Gordon and Andy Harding, his able assistant, stationed themselves at one of the 2 lights, and helped us to identify and photograph a great number of them. Thank you so much to both of you!
As the night went on, people slowly and rather reluctantly drifted away, leaving just a very few of us to continue happily potting, exclaiming about, observing the beauty, intricacy and variety of, and finally releasing some of nature's smallest and most exquisite flying creatures....

At the T junction by the birch tree, looking at the actinic trap.....
Dusk falls.....
The lights go on, and the first of the night visitors arrive.....
Meadow grasshopper (Chorthippus parallelus)
Cream-bordered Green Pea
Burnished Brass
Poplar Hawkmoth

I have to admit - it's nights out like this that are my kind of Glastonbury, and it costs MUCH less to buy a permit that will enable you to use the site all year round, not just on one wet weekend!   
 Do join us next time there's an event, or come along on a 1st Sunday working party morning (you can always just come and give us a wave, or chat and maybe buy a cup of tea, or a permit if you don't yet have one) or on one of our Open Days on the 3rd Sunday of the month.....

See you at the oasis soon!


PS: 'The Cream Bordered Green Peas', 'The Brown-line Bright-eyes', 'The Borders', 'Heart and Dart', etc and similar, will still all be appearing at  HESCFest (and somewhere even nearer to you) for the next few months....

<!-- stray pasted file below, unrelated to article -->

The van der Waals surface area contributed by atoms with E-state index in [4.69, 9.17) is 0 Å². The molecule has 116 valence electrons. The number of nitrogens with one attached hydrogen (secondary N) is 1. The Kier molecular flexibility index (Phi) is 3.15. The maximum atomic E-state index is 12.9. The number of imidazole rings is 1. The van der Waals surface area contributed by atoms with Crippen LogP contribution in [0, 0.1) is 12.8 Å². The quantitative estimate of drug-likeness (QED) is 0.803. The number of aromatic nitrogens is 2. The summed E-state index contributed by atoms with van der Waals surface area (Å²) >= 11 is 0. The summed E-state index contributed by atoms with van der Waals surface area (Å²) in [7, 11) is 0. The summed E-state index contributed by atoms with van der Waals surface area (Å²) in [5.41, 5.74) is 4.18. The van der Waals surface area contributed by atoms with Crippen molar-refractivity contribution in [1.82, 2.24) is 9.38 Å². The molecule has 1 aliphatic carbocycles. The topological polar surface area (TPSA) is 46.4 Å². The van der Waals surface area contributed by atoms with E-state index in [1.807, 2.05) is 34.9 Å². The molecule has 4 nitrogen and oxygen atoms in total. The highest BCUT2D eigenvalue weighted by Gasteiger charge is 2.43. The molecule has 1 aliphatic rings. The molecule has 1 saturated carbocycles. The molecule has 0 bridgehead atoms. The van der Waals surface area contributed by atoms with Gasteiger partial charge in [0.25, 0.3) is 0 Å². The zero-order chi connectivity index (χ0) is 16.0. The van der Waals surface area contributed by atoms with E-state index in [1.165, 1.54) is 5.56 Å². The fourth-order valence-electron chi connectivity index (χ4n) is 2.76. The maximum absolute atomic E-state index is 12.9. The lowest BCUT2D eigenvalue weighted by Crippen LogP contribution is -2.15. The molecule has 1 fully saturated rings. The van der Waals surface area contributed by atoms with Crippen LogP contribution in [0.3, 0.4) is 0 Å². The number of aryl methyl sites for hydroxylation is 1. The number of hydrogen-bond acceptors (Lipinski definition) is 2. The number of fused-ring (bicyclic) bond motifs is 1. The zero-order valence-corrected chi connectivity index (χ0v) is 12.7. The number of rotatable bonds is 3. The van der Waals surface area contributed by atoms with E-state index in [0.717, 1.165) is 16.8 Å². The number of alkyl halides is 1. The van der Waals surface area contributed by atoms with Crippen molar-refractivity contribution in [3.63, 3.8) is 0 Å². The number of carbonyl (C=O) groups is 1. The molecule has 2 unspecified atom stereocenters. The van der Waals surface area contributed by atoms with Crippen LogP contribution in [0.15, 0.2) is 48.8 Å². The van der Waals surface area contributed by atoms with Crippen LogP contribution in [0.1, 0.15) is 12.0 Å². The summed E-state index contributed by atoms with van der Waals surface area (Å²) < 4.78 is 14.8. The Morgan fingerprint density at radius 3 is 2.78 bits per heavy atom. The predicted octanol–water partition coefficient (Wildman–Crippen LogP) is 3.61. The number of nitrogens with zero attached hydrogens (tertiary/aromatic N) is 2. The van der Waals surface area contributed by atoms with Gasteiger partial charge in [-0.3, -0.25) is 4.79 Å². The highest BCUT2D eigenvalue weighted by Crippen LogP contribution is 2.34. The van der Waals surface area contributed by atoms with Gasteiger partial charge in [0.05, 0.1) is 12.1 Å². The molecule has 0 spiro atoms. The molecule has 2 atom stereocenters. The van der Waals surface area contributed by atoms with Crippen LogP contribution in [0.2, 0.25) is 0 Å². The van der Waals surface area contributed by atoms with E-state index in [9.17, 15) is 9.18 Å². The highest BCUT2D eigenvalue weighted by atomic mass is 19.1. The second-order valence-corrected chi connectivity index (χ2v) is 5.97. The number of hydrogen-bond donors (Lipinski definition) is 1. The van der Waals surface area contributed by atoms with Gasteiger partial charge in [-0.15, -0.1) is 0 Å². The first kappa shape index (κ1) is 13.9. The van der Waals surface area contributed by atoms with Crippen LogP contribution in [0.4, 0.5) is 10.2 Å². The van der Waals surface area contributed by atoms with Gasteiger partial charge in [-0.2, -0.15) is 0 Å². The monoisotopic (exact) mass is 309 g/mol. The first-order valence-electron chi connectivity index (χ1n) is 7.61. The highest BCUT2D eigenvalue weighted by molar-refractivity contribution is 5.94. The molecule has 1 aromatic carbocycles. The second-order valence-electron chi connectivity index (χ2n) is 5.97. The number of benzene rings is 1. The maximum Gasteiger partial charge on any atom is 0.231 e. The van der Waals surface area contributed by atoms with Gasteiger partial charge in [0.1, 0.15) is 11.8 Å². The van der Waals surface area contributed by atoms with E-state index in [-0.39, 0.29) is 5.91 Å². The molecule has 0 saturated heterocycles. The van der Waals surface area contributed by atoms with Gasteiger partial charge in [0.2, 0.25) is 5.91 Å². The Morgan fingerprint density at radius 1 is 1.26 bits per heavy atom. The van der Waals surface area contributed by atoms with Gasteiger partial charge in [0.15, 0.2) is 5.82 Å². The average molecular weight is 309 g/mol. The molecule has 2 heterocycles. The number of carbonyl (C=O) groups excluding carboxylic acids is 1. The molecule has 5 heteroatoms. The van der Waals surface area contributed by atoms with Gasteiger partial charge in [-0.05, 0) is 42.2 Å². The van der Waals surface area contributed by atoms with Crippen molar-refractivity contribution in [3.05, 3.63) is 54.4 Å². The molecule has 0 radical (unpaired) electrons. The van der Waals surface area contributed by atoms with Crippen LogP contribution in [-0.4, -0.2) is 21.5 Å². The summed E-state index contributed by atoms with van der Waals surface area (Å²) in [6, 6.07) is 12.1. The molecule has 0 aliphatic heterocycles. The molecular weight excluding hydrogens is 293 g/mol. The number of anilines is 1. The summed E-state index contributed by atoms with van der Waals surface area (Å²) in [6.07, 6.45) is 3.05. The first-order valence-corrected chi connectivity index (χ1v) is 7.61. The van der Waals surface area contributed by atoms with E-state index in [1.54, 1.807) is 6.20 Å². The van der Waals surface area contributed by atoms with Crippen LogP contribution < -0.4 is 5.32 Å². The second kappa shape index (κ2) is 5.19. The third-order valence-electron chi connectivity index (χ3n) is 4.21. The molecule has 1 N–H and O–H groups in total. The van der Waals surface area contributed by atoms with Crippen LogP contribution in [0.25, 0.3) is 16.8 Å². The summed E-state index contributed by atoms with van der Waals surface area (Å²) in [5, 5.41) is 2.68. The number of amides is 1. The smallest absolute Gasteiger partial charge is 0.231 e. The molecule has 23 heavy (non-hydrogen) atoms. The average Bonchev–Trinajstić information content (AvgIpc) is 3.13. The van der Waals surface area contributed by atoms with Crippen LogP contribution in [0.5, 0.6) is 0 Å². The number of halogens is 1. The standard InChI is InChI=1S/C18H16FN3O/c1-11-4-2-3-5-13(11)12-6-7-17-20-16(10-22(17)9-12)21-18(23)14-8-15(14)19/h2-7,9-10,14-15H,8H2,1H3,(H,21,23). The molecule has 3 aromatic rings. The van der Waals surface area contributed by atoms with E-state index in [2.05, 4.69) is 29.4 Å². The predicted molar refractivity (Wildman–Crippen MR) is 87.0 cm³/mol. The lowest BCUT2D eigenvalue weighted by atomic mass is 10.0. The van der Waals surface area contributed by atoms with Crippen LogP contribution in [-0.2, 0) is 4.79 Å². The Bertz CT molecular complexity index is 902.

Saturday, 7 June 2014

HESC COMMON TERNS - Courtship Feeding

I know a few people, myself included, have observed one Common Tern feeding another bird. As I was sure that the bird receiving the food appeared to have adult plumage, I thought I would look into the possibility of courtship feeding and have come up with the following information.

 The female looks around for the male bird

During the breeding season when pairs are first getting established or sometime later after incubation has begun, they can perform "courtship feeding" during which males present food to the soliciting female.

In an effort to lure females to their territories in the nesting area, a male Common Tern carries a fish around the breeding colony and displays it to prospective mates. Once a pair bond is formed,  the male tern  feeds the female, after which they usually mate.